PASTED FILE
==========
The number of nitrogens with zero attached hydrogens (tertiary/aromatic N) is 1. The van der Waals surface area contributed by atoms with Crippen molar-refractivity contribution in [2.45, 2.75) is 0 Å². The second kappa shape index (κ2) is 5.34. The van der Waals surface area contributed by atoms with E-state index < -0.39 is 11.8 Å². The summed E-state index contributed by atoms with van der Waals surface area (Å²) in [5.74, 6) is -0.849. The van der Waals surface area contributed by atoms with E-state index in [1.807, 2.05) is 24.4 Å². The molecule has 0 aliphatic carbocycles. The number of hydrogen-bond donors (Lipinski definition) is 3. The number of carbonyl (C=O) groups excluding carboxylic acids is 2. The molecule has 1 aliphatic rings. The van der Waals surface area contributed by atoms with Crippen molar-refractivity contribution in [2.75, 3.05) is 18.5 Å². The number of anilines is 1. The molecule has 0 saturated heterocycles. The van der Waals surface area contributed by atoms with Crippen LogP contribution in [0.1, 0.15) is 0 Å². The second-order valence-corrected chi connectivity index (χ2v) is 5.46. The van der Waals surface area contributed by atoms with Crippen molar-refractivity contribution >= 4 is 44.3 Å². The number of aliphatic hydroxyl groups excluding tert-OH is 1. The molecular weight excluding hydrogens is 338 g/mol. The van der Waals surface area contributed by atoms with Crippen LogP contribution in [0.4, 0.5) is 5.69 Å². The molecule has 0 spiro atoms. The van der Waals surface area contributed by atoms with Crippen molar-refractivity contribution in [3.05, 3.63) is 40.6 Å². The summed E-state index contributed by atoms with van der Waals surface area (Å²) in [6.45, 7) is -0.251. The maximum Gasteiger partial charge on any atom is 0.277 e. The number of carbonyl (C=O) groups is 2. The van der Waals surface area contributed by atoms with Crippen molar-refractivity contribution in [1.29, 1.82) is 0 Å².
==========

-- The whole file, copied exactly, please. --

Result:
The number of nitrogens with zero attached hydrogens (tertiary/aromatic N) is 1. The van der Waals surface area contributed by atoms with Crippen molar-refractivity contribution in [2.45, 2.75) is 0 Å². The second kappa shape index (κ2) is 5.34. The van der Waals surface area contributed by atoms with E-state index < -0.39 is 11.8 Å². The summed E-state index contributed by atoms with van der Waals surface area (Å²) in [5.74, 6) is -0.849. The van der Waals surface area contributed by atoms with E-state index in [1.807, 2.05) is 24.4 Å². The molecule has 0 aliphatic carbocycles. The number of hydrogen-bond donors (Lipinski definition) is 3. The number of carbonyl (C=O) groups excluding carboxylic acids is 2. The molecule has 1 aliphatic rings. The van der Waals surface area contributed by atoms with Crippen molar-refractivity contribution in [2.75, 3.05) is 18.5 Å². The number of anilines is 1. The molecule has 0 saturated heterocycles. The van der Waals surface area contributed by atoms with Crippen LogP contribution in [0.1, 0.15) is 0 Å². The second-order valence-corrected chi connectivity index (χ2v) is 5.46. The van der Waals surface area contributed by atoms with Crippen molar-refractivity contribution >= 4 is 44.3 Å². The number of aliphatic hydroxyl groups excluding tert-OH is 1. The molecular weight excluding hydrogens is 338 g/mol. The van der Waals surface area contributed by atoms with Crippen LogP contribution in [0.4, 0.5) is 5.69 Å². The molecule has 0 spiro atoms. The van der Waals surface area contributed by atoms with Crippen molar-refractivity contribution in [3.05, 3.63) is 40.6 Å². The summed E-state index contributed by atoms with van der Waals surface area (Å²) in [6.45, 7) is -0.251. The maximum Gasteiger partial charge on any atom is 0.277 e. The number of carbonyl (C=O) groups is 2. The van der Waals surface area contributed by atoms with Crippen molar-refractivity contribution in [1.29, 1.82) is 0 Å².